Written by James Bailey, Partner.
We’ve been covering the key areas to consider when preparing your business for sale. In my first blog on preparing for sale I covered understanding your objectives, starting the process early, company profile / brand and the trajectory of your business.
This second blog on preparing for sale will cover other key considerations:
1. Have the right management team in place
Reducing dependency on the owner or retiring management team will go to value as well as potentially shortening the required handover period post-sale.
If you are selling the business to private equity, there needs to be a clear plan and the right people to continue to run the business and deliver the strategy the PE house is buying into. If you don’t have a CEO in place, then you may be needed to run the business for a period whilst a successor is recruited.
2. Good housekeeping
You need to ensure in the run up to a business sale that you have all your ‘housekeeping’ in order. This can be in areas such as contracts being place for your staff, property, suppliers, customers and company financials.
You need to ensure you have the right quality and depth of financial information in the years running up to the sale. Implementing or improving the effectiveness of management accounting and KPI reporting will go to value as well as assisting in making the due diligence process smoother.
The demand for quality information is crucial in any sale transaction. Some sectors such as technology have detailed and sophisticated requirements around due diligence – having that data prepared and readily available is a great idea.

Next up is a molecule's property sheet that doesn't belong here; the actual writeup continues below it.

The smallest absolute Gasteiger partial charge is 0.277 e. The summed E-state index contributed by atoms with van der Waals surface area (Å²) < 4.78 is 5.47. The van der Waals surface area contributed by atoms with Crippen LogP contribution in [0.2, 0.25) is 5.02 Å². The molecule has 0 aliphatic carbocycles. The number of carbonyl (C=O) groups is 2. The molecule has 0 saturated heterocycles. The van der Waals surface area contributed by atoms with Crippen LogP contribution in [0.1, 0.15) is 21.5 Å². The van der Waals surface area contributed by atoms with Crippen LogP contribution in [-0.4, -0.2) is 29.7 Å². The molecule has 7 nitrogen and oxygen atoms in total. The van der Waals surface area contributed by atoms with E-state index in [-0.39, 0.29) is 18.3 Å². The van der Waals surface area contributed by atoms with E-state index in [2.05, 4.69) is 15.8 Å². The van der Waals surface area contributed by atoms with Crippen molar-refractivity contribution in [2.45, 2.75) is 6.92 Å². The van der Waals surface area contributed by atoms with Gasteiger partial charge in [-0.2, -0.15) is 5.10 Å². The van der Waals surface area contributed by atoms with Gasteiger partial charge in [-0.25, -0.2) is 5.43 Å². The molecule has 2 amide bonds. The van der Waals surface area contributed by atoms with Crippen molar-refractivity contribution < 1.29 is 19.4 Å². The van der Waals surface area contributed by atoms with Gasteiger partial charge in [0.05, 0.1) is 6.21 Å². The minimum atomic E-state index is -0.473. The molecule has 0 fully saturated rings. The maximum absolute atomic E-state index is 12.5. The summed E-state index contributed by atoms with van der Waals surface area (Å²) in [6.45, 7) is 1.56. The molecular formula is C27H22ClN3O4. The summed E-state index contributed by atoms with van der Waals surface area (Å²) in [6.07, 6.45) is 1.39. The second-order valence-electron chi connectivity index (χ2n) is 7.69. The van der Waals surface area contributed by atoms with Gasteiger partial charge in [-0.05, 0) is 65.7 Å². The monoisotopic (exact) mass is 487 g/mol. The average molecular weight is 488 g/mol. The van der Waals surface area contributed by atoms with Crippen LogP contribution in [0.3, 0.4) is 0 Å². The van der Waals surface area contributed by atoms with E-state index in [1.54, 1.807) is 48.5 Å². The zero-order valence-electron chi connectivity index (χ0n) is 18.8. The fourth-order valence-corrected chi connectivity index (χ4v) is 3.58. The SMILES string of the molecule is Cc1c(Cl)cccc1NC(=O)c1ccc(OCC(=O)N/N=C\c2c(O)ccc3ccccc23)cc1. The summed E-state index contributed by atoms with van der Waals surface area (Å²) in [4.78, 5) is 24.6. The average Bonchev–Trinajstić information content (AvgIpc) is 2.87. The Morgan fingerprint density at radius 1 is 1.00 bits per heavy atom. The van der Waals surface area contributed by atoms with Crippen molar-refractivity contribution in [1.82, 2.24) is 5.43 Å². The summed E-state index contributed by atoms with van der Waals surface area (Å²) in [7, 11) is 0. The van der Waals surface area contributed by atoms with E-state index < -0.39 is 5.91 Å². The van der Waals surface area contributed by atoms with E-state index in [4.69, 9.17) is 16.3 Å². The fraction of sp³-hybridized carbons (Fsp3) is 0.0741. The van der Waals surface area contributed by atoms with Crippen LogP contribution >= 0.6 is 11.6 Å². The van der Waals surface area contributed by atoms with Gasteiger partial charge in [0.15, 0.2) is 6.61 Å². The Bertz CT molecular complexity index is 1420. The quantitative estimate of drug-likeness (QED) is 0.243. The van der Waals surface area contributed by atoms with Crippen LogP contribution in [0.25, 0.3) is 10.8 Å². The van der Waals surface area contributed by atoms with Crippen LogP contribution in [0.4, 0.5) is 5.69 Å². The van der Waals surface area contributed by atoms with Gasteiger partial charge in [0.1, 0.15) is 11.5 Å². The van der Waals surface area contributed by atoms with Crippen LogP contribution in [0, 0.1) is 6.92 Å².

3. Get to know potential buyers
Understanding exactly who the future buyers of your business could be will undoubtedly help you better to prepare for the sale. You need to think like a buyer to understand why they may buy your business and what their objectives might be. Any process will involve a more detailed review and it’s a fair bet you will not identify the ultimate buyer but the exercise will help in readying yourself.
As much as it’s good to identify your potential buyers and put yourself in their shoes, you don’t want to slavishly match your strategy to just one buyer. They may not become your eventual purchaser so, build a list of companies and CEOs that you think may be interested, and perhaps aim to ‘get on their radar’ in the years before an eventual sale.
4. Business structure and tax planning
Efficient tax planning in advance of a sale clearly makes sense. The earlier you put such planning in place the better.
Restructuring prior to sale might enable you to re-organise the ownership, operational, capital, tax and legal aspects of your company to align your structure to your long-term goals and personal wealth objectives.
Restructuring will take time, so early preparation is key. Restructuring can take many forms and will depend on what you wish to achieve, for example:
- consolidating businesses into a group structure
- share reorganisation
- demerging surplus assets such as property
5. Seek professional advice early
It is never too early to seek the right professional advice. A professional advisor will be able to help you identify potential buyers, ensure there are no ticking time bombs in the business, help you to focus on the areas that will increase value and ensure the sale process goes smoothly.
Here at Springboard, we work with business owners and founders up to 2-3 years before the business is sold. Our work in buying businesses and years of experience selling mean we know exactly what buyers will be looking for and we will advise you on all the options for sale, challenge your thinking and give you straightforward advice.
If you would like advice and help on preparing for sale, then contact us today.